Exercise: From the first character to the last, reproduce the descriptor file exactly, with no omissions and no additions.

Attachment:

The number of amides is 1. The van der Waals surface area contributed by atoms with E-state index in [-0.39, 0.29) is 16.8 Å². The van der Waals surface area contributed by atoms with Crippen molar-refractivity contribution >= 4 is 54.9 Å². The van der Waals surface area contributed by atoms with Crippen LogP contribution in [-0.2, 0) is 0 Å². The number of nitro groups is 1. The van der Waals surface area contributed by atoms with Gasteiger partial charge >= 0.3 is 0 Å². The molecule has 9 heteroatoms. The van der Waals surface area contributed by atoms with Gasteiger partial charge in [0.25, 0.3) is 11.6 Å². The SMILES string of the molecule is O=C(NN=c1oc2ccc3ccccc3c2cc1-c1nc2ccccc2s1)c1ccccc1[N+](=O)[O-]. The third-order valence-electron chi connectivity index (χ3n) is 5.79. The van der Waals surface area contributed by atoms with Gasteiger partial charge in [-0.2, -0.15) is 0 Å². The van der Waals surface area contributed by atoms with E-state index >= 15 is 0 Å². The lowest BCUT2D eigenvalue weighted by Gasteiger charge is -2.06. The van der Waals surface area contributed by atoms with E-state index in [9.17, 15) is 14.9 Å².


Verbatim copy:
The number of amides is 1. The van der Waals surface area contributed by atoms with E-state index in [-0.39, 0.29) is 16.8 Å². The van der Waals surface area contributed by atoms with Crippen molar-refractivity contribution >= 4 is 54.9 Å². The van der Waals surface area contributed by atoms with Crippen LogP contribution in [-0.2, 0) is 0 Å². The number of nitro groups is 1. The van der Waals surface area contributed by atoms with Gasteiger partial charge >= 0.3 is 0 Å². The molecule has 9 heteroatoms. The van der Waals surface area contributed by atoms with Gasteiger partial charge in [0.25, 0.3) is 11.6 Å². The SMILES string of the molecule is O=C(NN=c1oc2ccc3ccccc3c2cc1-c1nc2ccccc2s1)c1ccccc1[N+](=O)[O-]. The third-order valence-electron chi connectivity index (χ3n) is 5.79. The van der Waals surface area contributed by atoms with Gasteiger partial charge in [-0.2, -0.15) is 0 Å². The van der Waals surface area contributed by atoms with E-state index >= 15 is 0 Å². The lowest BCUT2D eigenvalue weighted by Gasteiger charge is -2.06. The van der Waals surface area contributed by atoms with E-state index in [9.17, 15) is 14.9 Å².